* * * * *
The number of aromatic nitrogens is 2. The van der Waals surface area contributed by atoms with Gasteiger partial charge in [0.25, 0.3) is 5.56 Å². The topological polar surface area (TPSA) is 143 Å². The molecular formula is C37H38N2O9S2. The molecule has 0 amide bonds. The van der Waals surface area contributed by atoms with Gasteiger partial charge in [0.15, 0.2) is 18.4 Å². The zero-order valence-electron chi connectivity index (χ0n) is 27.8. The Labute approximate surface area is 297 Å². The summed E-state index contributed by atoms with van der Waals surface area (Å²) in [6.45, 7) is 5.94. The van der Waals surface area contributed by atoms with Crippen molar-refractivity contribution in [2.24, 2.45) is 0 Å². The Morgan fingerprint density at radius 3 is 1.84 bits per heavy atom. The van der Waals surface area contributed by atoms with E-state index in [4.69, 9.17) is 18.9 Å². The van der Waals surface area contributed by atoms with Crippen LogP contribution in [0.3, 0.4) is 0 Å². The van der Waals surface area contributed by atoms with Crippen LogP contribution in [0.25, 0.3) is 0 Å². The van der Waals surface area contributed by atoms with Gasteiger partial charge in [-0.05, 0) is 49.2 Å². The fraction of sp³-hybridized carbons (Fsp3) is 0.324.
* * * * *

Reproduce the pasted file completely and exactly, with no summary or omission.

The number of aromatic nitrogens is 2. The van der Waals surface area contributed by atoms with Gasteiger partial charge in [0.25, 0.3) is 5.56 Å². The topological polar surface area (TPSA) is 143 Å². The molecular formula is C37H38N2O9S2. The molecule has 0 amide bonds. The van der Waals surface area contributed by atoms with Gasteiger partial charge in [0.15, 0.2) is 18.4 Å². The zero-order valence-electron chi connectivity index (χ0n) is 27.8. The Labute approximate surface area is 297 Å². The summed E-state index contributed by atoms with van der Waals surface area (Å²) in [6.45, 7) is 5.94. The van der Waals surface area contributed by atoms with Crippen molar-refractivity contribution in [2.24, 2.45) is 0 Å². The Morgan fingerprint density at radius 3 is 1.84 bits per heavy atom. The van der Waals surface area contributed by atoms with E-state index in [4.69, 9.17) is 18.9 Å². The van der Waals surface area contributed by atoms with Crippen LogP contribution in [0.3, 0.4) is 0 Å². The van der Waals surface area contributed by atoms with Crippen LogP contribution in [0.25, 0.3) is 0 Å². The van der Waals surface area contributed by atoms with Gasteiger partial charge in [-0.05, 0) is 49.2 Å². The fraction of sp³-hybridized carbons (Fsp3) is 0.324.